As with everything in life, the way we do things has to adapt to keep up with change. Change is now ...
As with everything in life, the way we do things has to adapt to keep up with change. Change is now a daily phenomenon, so it should come as no surprise that the UK market and investors' needs have changed dramatically over the past few years.
Most of us in the investment management community are used to such change and have become flexible and open to it. Those who have not adjusted their processes and strategies have rightly been made to suffer by unforgiving investors.
Growth is not just about technology. Technology is only part of the story. However, the technological revolution has crept into every corner of our lives. Just five years ago some of the largest FTSE 100 companies did not exist.
Technically, it has become impossible for growth funds to avoid technology, but they can go underweight, if needs be. By definition specialist, high growth 'themed' funds cannot do that. Therefore, specialist, high growth themes funds can only be used by investors who want to do their own asset allocating and feel confident to do so.
When UK growth funds first came about there was space for income funds, growth funds, income & growth and equity & bond (balanced, as was) funds. These products were delivering what investors needed at the time.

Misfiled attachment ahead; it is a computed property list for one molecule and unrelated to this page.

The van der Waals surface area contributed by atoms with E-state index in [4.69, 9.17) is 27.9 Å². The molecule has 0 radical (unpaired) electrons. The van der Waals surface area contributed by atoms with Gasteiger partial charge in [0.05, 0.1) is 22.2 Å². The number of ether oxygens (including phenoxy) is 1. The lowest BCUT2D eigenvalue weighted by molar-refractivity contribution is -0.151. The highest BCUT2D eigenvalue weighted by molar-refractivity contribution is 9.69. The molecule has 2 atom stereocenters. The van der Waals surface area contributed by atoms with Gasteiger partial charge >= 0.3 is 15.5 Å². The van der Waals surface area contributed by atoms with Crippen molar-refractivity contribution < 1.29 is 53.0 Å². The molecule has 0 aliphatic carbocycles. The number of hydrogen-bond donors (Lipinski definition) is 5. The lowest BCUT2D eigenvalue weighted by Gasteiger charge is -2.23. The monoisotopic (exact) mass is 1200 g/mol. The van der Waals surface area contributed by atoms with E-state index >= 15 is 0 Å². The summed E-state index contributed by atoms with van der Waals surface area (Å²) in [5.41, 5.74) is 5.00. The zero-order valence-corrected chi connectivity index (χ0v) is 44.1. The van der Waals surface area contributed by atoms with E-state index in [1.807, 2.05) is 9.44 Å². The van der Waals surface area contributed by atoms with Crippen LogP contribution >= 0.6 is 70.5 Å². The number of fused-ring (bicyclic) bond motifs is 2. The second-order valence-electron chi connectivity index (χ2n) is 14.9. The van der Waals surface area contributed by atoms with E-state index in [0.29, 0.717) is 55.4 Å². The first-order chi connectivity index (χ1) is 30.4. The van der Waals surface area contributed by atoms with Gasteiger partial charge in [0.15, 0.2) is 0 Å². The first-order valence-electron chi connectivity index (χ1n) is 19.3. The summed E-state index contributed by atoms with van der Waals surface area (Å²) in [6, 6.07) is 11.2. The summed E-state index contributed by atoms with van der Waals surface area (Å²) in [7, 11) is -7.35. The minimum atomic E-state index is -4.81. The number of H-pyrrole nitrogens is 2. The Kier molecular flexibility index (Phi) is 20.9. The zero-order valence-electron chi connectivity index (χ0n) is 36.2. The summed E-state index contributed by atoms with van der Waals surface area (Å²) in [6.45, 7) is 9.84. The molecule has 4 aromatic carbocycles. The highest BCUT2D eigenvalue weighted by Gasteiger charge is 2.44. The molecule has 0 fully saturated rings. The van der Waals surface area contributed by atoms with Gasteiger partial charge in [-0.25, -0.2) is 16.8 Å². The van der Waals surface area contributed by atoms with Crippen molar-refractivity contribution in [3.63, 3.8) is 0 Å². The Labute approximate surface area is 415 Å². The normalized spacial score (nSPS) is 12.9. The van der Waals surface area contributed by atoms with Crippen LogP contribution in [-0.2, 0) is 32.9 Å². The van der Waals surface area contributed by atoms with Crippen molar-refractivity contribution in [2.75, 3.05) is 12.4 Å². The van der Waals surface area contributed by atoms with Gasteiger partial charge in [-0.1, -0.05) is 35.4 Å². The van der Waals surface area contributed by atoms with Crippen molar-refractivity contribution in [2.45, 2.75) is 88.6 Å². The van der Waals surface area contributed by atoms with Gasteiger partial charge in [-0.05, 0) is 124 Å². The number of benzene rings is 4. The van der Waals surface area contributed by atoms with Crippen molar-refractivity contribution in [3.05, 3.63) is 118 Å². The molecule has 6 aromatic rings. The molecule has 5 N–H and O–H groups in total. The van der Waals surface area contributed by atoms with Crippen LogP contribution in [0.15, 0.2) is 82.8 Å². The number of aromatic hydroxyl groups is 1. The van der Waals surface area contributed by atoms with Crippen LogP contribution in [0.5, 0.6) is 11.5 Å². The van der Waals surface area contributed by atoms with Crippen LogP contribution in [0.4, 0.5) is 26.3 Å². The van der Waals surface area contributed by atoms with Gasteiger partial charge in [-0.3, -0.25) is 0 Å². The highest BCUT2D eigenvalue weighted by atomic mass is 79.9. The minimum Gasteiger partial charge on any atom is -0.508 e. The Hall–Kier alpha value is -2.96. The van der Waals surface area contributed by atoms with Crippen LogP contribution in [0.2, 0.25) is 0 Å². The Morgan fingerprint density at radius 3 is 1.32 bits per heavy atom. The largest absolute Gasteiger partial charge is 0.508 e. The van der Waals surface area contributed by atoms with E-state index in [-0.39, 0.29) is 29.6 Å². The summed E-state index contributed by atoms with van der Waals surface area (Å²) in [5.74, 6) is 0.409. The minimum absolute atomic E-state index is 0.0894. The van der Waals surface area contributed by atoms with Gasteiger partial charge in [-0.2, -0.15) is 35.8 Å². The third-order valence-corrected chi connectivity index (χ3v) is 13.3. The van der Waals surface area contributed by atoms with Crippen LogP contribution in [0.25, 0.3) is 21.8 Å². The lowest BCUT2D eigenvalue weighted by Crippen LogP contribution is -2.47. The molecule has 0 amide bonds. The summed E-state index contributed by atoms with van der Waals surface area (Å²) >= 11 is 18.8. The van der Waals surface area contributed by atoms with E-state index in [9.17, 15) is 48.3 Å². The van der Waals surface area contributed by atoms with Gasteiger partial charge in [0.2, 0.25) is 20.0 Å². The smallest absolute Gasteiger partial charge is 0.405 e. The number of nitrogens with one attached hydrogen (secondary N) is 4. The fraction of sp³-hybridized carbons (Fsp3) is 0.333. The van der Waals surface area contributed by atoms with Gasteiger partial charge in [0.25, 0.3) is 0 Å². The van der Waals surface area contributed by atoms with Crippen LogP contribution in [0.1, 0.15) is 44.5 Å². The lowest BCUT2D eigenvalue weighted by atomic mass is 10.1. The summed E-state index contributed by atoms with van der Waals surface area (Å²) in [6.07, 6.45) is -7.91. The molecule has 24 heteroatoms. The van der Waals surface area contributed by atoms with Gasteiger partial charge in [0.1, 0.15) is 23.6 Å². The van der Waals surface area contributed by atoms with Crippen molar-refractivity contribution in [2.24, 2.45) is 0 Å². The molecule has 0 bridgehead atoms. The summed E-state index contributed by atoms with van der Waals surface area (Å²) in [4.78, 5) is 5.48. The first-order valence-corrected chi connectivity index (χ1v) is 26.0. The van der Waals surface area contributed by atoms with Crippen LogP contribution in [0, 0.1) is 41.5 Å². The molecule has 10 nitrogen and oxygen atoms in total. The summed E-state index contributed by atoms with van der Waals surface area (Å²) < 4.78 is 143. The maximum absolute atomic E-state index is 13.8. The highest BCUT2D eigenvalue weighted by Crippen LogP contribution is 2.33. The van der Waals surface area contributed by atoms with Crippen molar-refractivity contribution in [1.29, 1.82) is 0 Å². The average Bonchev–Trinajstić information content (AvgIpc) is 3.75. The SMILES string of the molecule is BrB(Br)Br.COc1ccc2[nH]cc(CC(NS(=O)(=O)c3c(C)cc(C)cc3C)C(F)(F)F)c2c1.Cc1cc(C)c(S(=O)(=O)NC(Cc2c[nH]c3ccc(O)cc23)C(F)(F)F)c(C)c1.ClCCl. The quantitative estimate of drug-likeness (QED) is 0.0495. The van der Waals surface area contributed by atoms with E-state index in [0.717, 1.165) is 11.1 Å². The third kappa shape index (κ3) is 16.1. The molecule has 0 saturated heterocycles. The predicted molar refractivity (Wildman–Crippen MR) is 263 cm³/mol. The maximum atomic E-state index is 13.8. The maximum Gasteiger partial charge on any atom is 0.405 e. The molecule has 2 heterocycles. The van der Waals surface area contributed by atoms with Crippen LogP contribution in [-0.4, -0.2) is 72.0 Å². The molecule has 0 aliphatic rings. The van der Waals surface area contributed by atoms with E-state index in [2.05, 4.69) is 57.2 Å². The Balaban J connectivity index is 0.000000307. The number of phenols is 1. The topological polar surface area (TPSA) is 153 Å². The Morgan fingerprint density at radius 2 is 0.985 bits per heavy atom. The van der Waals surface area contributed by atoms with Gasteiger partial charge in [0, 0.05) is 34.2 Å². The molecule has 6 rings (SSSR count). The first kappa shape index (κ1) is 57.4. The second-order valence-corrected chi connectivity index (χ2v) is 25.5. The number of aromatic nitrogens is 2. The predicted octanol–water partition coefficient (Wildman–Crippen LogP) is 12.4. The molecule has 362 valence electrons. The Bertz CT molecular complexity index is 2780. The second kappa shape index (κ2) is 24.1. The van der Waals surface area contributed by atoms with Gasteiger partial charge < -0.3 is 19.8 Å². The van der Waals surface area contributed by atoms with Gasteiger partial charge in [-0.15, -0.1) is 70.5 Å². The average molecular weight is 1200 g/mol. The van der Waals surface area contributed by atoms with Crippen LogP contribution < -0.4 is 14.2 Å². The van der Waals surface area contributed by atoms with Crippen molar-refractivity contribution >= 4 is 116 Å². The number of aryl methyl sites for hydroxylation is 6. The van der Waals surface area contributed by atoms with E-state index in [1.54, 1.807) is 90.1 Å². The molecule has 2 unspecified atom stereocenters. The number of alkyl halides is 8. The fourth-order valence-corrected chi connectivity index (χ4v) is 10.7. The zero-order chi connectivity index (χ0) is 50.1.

In the late eighties and early nineties, facilitated by the Pep, income funds were king, with income reinvested. However, the successful funds had a strong total return bias and a yield that could never have been accused of setting the Thames on fire.
Growth funds were seen as capital builders; there to provide a lift to the equity performance of income providers. Often, specialist funds, such as special situations and recovery, attracted the money for this purpose
Growth cycles last longer than value cycles and value had been one of the hunting grounds of the income fund manager.
Growth companies are in the ascent and have been for some time, with subtle, almost annual interruptions by cyclicals. Growth is the main game in town - value is like a grouse; it can only be hunted when in season. Equity yields are lower than they were, particularly in growth companies. Inflation globally is at historical lows. Interest rates, and bond yields similarly, are not as high as they used to be.
These days investors use equities for growth. This trend is on the rise as investors try to grow their capital for the long-term - retirement, future plans, and so on.
Demographics suggest this trend will continue. Corporate bonds are now seen as the income provider of choice and are easier to deal with, from an income tax perspective.
Delivering capital growth is often a marriage of styles. In the global investment market pragmatism is key. What has not changed is the need for the highest quality research into stocks.
Top-down at the sector level, now also involves running themes. Styles can differ greatly, but the target is the same - outperformance.